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Cell-cycle regulation of NOTCH signaling during C. elegans vulval development


Nusser-Stein, Stefanie; Beyer, Antje; Rimann, Ivo; Adamczyk, Magdalene; Piterman, Nir; Hajnal, Alex; Fisher, Jasmin (2012). Cell-cycle regulation of NOTCH signaling during C. elegans vulval development. Molecular Systems Biology, 8:618.

Abstract

C. elegans vulval development is one of the best-characterized systems to study cell fate specification during organogenesis. The detailed knowledge of the signaling pathways determining vulval precursor cell (VPC) fates permitted us to create a computational model based on the antagonistic interactions between the epidermal growth factor receptor (EGFR)/RAS/MAPK and the NOTCH pathways that specify the primary and secondary fates, respectively. A key notion of our model is called bounded asynchrony, which predicts that a limited degree of asynchrony in the progression of the VPCs is necessary to break their equivalence. While searching for a molecular mechanism underlying bounded asynchrony, we discovered that the termination of NOTCH signaling is tightly linked to cell-cycle progression. When single VPCs were arrested in the G1 phase, intracellular NOTCH failed to be degraded, resulting in a mixed primary/secondary cell fate. Moreover, the G1 cyclins CYD-1 and CYE-1 stabilize NOTCH, while the G2 cyclin CYB-3 promotes NOTCH degradation. Our findings reveal a synchronization mechanism that coordinates NOTCH signaling with cell-cycle progression and thus permits the formation of a stable cell fate pattern.

C. elegans vulval development is one of the best-characterized systems to study cell fate specification during organogenesis. The detailed knowledge of the signaling pathways determining vulval precursor cell (VPC) fates permitted us to create a computational model based on the antagonistic interactions between the epidermal growth factor receptor (EGFR)/RAS/MAPK and the NOTCH pathways that specify the primary and secondary fates, respectively. A key notion of our model is called bounded asynchrony, which predicts that a limited degree of asynchrony in the progression of the VPCs is necessary to break their equivalence. While searching for a molecular mechanism underlying bounded asynchrony, we discovered that the termination of NOTCH signaling is tightly linked to cell-cycle progression. When single VPCs were arrested in the G1 phase, intracellular NOTCH failed to be degraded, resulting in a mixed primary/secondary cell fate. Moreover, the G1 cyclins CYD-1 and CYE-1 stabilize NOTCH, while the G2 cyclin CYB-3 promotes NOTCH degradation. Our findings reveal a synchronization mechanism that coordinates NOTCH signaling with cell-cycle progression and thus permits the formation of a stable cell fate pattern.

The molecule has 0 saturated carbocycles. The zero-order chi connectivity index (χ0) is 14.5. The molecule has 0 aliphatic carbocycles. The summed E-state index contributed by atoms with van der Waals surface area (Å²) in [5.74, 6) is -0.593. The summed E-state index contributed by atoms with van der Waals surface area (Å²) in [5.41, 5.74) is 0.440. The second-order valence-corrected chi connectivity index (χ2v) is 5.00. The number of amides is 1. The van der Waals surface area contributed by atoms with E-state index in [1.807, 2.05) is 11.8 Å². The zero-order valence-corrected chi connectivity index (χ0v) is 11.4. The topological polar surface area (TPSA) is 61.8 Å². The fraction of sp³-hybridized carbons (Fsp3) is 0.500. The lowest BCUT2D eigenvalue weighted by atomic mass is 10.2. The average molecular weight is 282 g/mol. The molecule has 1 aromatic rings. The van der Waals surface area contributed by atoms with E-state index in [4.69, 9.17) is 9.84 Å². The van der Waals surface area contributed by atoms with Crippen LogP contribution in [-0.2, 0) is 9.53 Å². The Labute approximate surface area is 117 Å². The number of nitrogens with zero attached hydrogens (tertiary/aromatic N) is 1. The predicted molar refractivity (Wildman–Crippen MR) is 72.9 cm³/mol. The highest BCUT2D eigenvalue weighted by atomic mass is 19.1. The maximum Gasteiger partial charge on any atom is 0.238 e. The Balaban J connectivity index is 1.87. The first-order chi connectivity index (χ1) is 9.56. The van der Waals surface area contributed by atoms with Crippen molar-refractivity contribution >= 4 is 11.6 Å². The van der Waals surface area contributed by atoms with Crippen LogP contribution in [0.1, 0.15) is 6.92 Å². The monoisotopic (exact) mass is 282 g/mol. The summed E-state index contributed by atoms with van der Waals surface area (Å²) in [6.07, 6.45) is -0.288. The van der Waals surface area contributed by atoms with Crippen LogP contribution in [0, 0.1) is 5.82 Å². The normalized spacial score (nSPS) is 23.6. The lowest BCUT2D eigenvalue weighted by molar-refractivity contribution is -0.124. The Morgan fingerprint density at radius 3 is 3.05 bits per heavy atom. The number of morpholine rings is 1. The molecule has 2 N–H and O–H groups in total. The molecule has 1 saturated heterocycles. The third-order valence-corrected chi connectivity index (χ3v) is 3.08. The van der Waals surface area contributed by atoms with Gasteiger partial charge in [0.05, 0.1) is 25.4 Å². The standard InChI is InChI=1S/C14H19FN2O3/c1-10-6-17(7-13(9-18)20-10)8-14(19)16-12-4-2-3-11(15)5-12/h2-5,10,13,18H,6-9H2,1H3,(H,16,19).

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12 citations in Web of Science®
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Additional indexing

Item Type:Journal Article, refereed, original work
Communities & Collections:07 Faculty of Science > Institute of Molecular Life Sciences
Dewey Decimal Classification:570 Life sciences; biology
Language:English
Date:9 October 2012
Deposited On:24 Oct 2012 12:50
Last Modified:05 Apr 2016 16:00
Publisher:Nature Publishing Group
ISSN:1744-4292
Free access at:PubMed ID. An embargo period may apply.
Publisher DOI:10.1038/msb.2012.51
PubMed ID:23047528
Permanent URL: http://doi.org/10.5167/uzh-65559

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